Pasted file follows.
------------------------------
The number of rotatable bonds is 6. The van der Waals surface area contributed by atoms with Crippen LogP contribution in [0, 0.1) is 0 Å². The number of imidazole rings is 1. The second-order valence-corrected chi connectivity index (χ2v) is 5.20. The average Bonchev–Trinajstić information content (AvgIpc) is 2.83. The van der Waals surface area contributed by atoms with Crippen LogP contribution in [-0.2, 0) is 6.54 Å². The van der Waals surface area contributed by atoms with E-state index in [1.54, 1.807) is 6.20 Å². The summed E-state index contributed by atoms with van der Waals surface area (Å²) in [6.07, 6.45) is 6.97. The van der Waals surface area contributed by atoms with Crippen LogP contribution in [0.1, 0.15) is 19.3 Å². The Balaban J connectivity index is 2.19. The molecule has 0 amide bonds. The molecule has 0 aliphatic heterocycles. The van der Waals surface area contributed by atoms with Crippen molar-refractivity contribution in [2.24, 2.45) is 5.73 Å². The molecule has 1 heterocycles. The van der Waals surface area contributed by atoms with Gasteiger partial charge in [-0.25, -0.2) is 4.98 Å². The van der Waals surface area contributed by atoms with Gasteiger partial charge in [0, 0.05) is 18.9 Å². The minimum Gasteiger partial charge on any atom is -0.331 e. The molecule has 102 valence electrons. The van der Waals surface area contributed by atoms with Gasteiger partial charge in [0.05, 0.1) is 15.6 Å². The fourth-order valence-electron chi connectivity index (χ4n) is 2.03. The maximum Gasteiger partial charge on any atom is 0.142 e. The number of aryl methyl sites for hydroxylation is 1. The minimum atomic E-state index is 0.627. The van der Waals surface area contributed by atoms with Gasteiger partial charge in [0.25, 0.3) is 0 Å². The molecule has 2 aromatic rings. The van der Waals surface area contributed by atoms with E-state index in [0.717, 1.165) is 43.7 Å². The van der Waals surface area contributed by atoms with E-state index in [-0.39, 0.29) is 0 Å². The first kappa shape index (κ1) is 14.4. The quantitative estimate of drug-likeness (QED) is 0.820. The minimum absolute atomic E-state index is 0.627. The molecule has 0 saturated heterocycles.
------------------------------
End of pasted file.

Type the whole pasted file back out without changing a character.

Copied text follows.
The number of rotatable bonds is 6. The van der Waals surface area contributed by atoms with Crippen LogP contribution in [0, 0.1) is 0 Å². The number of imidazole rings is 1. The second-order valence-corrected chi connectivity index (χ2v) is 5.20. The average Bonchev–Trinajstić information content (AvgIpc) is 2.83. The van der Waals surface area contributed by atoms with Crippen LogP contribution in [-0.2, 0) is 6.54 Å². The van der Waals surface area contributed by atoms with E-state index in [1.54, 1.807) is 6.20 Å². The summed E-state index contributed by atoms with van der Waals surface area (Å²) in [6.07, 6.45) is 6.97. The van der Waals surface area contributed by atoms with Crippen LogP contribution in [0.1, 0.15) is 19.3 Å². The Balaban J connectivity index is 2.19. The molecule has 0 amide bonds. The molecule has 0 aliphatic heterocycles. The van der Waals surface area contributed by atoms with Crippen molar-refractivity contribution in [2.24, 2.45) is 5.73 Å². The molecule has 1 heterocycles. The van der Waals surface area contributed by atoms with Gasteiger partial charge in [-0.25, -0.2) is 4.98 Å². The van der Waals surface area contributed by atoms with Gasteiger partial charge in [0, 0.05) is 18.9 Å². The minimum Gasteiger partial charge on any atom is -0.331 e. The molecule has 102 valence electrons. The van der Waals surface area contributed by atoms with Gasteiger partial charge in [0.05, 0.1) is 15.6 Å². The fourth-order valence-electron chi connectivity index (χ4n) is 2.03. The maximum Gasteiger partial charge on any atom is 0.142 e. The number of aryl methyl sites for hydroxylation is 1. The minimum atomic E-state index is 0.627. The van der Waals surface area contributed by atoms with Gasteiger partial charge in [0.25, 0.3) is 0 Å². The molecule has 2 aromatic rings. The van der Waals surface area contributed by atoms with E-state index in [0.717, 1.165) is 43.7 Å². The van der Waals surface area contributed by atoms with E-state index in [-0.39, 0.29) is 0 Å². The first kappa shape index (κ1) is 14.4. The quantitative estimate of drug-likeness (QED) is 0.820. The minimum absolute atomic E-state index is 0.627. The molecule has 0 saturated heterocycles.